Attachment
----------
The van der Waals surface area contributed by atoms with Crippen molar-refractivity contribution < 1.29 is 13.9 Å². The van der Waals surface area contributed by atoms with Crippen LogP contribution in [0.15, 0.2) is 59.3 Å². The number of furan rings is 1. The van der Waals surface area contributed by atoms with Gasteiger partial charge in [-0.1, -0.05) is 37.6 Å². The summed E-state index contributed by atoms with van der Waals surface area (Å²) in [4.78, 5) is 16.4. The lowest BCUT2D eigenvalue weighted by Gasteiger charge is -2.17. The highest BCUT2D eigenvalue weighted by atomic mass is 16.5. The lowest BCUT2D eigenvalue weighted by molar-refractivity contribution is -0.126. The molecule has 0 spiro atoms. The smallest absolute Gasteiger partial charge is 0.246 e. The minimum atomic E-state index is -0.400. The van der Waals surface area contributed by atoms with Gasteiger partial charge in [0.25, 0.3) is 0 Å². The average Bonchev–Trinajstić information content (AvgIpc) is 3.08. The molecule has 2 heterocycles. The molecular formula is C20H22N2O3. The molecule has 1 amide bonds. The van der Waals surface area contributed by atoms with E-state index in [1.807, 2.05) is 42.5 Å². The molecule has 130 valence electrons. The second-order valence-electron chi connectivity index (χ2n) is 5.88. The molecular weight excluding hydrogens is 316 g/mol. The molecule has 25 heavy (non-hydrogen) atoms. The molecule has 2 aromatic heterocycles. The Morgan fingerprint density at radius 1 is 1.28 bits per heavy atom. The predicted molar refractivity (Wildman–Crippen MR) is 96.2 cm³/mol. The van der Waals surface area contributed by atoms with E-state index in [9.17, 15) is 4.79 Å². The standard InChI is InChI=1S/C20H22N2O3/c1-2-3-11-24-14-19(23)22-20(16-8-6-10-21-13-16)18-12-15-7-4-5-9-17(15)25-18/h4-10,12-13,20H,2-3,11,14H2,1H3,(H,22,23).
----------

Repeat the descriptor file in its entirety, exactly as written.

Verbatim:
The van der Waals surface area contributed by atoms with Crippen molar-refractivity contribution < 1.29 is 13.9 Å². The van der Waals surface area contributed by atoms with Crippen LogP contribution in [0.15, 0.2) is 59.3 Å². The number of furan rings is 1. The van der Waals surface area contributed by atoms with Gasteiger partial charge in [-0.1, -0.05) is 37.6 Å². The summed E-state index contributed by atoms with van der Waals surface area (Å²) in [4.78, 5) is 16.4. The lowest BCUT2D eigenvalue weighted by Gasteiger charge is -2.17. The highest BCUT2D eigenvalue weighted by atomic mass is 16.5. The lowest BCUT2D eigenvalue weighted by molar-refractivity contribution is -0.126. The molecule has 0 spiro atoms. The smallest absolute Gasteiger partial charge is 0.246 e. The minimum atomic E-state index is -0.400. The van der Waals surface area contributed by atoms with Gasteiger partial charge in [0.25, 0.3) is 0 Å². The average Bonchev–Trinajstić information content (AvgIpc) is 3.08. The molecule has 2 heterocycles. The molecular formula is C20H22N2O3. The molecule has 1 amide bonds. The van der Waals surface area contributed by atoms with E-state index in [1.807, 2.05) is 42.5 Å². The molecule has 130 valence electrons. The second-order valence-electron chi connectivity index (χ2n) is 5.88. The molecular weight excluding hydrogens is 316 g/mol. The molecule has 25 heavy (non-hydrogen) atoms. The molecule has 2 aromatic heterocycles. The Morgan fingerprint density at radius 1 is 1.28 bits per heavy atom. The predicted molar refractivity (Wildman–Crippen MR) is 96.2 cm³/mol. The van der Waals surface area contributed by atoms with E-state index in [9.17, 15) is 4.79 Å². The standard InChI is InChI=1S/C20H22N2O3/c1-2-3-11-24-14-19(23)22-20(16-8-6-10-21-13-16)18-12-15-7-4-5-9-17(15)25-18/h4-10,12-13,20H,2-3,11,14H2,1H3,(H,22,23).